Genre Police, Arrest This Man

by John Holbo on June 14, 2014

More bits that came up, researching caricature. No chance in hell this is going to squeeze into the final piece, but Judith Wechsler, A Human Comedy: Physiognomy and Caricature in 19th Century Paris [amazon], tells a good story.

OK, just one detail. Wechsler makes the correct point that caricature goes with mime. She writes about the Théâtre des Funambules. Thus we learn:

The Funambules was a silent theatre. Legislation of 1806 obliged theatres to stay within their assigned genres: pantomimes were forbidden to use dialogue … The silence of this theatre became its trademark and strength. In the prolonged period of censorship until 1830 and from 1835 to its demolition in 1863, it was able to introduce subversive notes through ‘gait, glance, and gesture’. (44)

I love the idea of genre police. The idea that you would get arrested for violating genre rules. Genre jail. ‘What’re you in for?’ Also, I think someone should make a movie – possibly a silent movie – about ‘Mouthy the Mime’, a Parisian Pierrot who simply will not shut up, being chased all over Paris by the genre gendarmerie. I recommend he be played by Bobcat Goldthwait.



John Holbo 06.14.14 at 6:17 am

And John Goodman will play King Louis-Philippe.


Matt Heath 06.14.14 at 8:43 am

There’s a bit in Amadeus where Mozart has a run in with the genre police about putting dance in an opera. Quite how true to lifr that was, I don’t know.


Shatterface 06.14.14 at 4:18 pm

They’ll throw the book at China Mieville if the Genre Police ever catch up with him.


Harold 06.14.14 at 7:15 pm

It is hard to imagine now, but from antiquity to very recently, people and things were expected to stay within the orderly boundaries allotted to them by Providence (God) in the “Great Chain of Being” as described by A. O. Lovejoy . No mixing was allowed — excepting during the Saturnalia, when everyone changed places for comic effect (of course there was a corresponding Saturnalian literary genre, which would have included the Pasquinade among many other works.) But these sanctioned reversals just had the effect of enforcing, rather than challenging orthodoxy. Just for reference:….1B&data_type=PDF_HIGH&whole_paper=YES&type=PRINTER&filetype=.pdf

This way of looking at the world extended to literature and rhetoric. Every genre also had its set procedures and function: there was the Encomium, for example, a speech of praise, in which every paragraph proceeded according to a strict formula, and the corresponding Invective, or rhetorical attack, in which you began by comparing the chosen object of scorn to an animal, and so on. (Renaissance humanists were especially enamored of this last). It made things easier for students of composition, that’s for sure.

The seventeenth century, which was when caricature began to really flourish, had a positive obsession with laying down the law; for example, the architectural orders of the columns and the theatrical unities, both of which were much more rigid than the actual ancient practices on which they were purportedly based.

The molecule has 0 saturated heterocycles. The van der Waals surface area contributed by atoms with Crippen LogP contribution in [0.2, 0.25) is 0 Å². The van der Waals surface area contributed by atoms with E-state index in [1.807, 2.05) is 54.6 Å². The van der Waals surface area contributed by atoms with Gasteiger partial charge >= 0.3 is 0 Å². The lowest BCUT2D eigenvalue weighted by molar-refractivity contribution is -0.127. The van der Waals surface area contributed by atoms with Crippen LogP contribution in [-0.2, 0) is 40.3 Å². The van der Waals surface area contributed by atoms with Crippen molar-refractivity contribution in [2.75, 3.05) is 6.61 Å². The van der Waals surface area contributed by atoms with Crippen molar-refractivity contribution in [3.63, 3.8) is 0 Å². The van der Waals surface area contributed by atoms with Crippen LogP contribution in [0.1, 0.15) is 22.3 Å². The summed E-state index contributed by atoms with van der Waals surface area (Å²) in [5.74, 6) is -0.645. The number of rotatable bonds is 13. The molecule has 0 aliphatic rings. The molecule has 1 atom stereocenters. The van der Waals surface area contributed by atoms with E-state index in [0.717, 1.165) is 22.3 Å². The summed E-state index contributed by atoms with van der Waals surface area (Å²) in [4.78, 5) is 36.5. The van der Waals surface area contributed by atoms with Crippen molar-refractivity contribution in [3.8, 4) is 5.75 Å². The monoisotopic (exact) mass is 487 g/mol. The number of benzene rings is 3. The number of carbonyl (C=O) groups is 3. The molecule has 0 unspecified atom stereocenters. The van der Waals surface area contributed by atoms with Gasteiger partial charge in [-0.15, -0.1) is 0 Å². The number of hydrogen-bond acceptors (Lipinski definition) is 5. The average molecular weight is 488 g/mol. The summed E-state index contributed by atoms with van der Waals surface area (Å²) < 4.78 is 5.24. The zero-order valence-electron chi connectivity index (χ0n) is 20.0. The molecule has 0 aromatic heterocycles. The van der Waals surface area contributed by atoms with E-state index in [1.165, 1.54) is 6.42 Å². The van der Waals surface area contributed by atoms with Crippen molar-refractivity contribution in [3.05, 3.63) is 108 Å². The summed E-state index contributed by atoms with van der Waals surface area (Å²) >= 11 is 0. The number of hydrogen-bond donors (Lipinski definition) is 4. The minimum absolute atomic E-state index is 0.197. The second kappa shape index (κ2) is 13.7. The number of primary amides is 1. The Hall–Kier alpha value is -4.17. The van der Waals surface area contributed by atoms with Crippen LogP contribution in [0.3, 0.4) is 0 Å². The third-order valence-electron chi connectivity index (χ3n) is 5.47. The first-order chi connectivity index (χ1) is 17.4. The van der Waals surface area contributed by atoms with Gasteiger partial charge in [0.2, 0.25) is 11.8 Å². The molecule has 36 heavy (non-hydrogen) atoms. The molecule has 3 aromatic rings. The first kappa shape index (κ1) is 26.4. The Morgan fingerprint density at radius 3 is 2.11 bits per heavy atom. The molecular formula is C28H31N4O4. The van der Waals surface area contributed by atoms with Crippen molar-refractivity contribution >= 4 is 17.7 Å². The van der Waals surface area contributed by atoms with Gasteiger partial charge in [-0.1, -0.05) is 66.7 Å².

There were also rules of deportment and court etiquette, one of the most interesting being that which forbade laughing out loud to members of the aristocracy, though one was occasionally allowed to smile! I think the convention of the grave demeanor has lingered longer in Russia and France than elsewhere. I have read that virtually no one recognized François Mitterrand when he was shown in a photograph smiling.

So, yes, there were genre police, in fact, everyone was a genre policeman because that’s just how things were.


Shatterface 06.14.14 at 8:29 pm

The word ‘genre’ shares a root with ‘gender’ so maybe there’s a historical reason for policing the boundaries.


shah8 06.15.14 at 5:18 am

China Miéville has nothing to fear from the genre police. As might be infered from Shatterface’s number five comment, one has every confidence we’ll be seeing Margaret Atwood frog-marched before the judges at WorldCon, and made to answer for her crimes. As a safely foreign national, Haruki Murakami would be by her side, as a comforter (he had his own violations, back home), and as an advocate to all writers who’d like to jog over to the wild side.


shah8 06.15.14 at 5:26 am

But seriously, mimes are French, right? How come the fashion nazis haven’t stuck them all in reeducation camps by now? La vêtement? Trés gauche.


Harold 06.15.14 at 7:21 am

The mimes were Italian originally. They were banned by Louis XIV or rather by his mistress and secret wife, Mme De Maintenon, who thought they were making fun of her, and sorely missed by everyone else — this is why there are all those enchantingly nostalgic paintings of them by Watteau and others. When Louis XVI came to the throne, the first thing he did was to invite them back (I have just been reading Marc Fumarolli’s When the World Spoke French.)


ChrisB 06.16.14 at 12:38 am

Back in the sixties the Thais couldn’t afford to have English-language movies dubbed, so they had a couple of people standing up the back of the theatre doing all the voices. I’m told they often improved the scripts considerably, but they were eventually phased out because the government didn’t like their inserting sly political references.


jake the antishoshul soshulist 06.16.14 at 1:42 pm

Wonder how many years John Carpenter would be serving for Big Trouble in Little China?


Ogden Wernstrom 06.18.14 at 6:04 pm

Bobcat is now primarily into directing.

Might I suggest Penn Jillette? (Teller would be too obvious, and having him speak would be too reminiscent of “Penn and Teller Get Killed”.)


gmoke 06.20.14 at 2:52 am

Albert Brooks did a bit about a mime who turns into a Henny Youngman style comedian complete with cigar on the Tonight Show many years ago.

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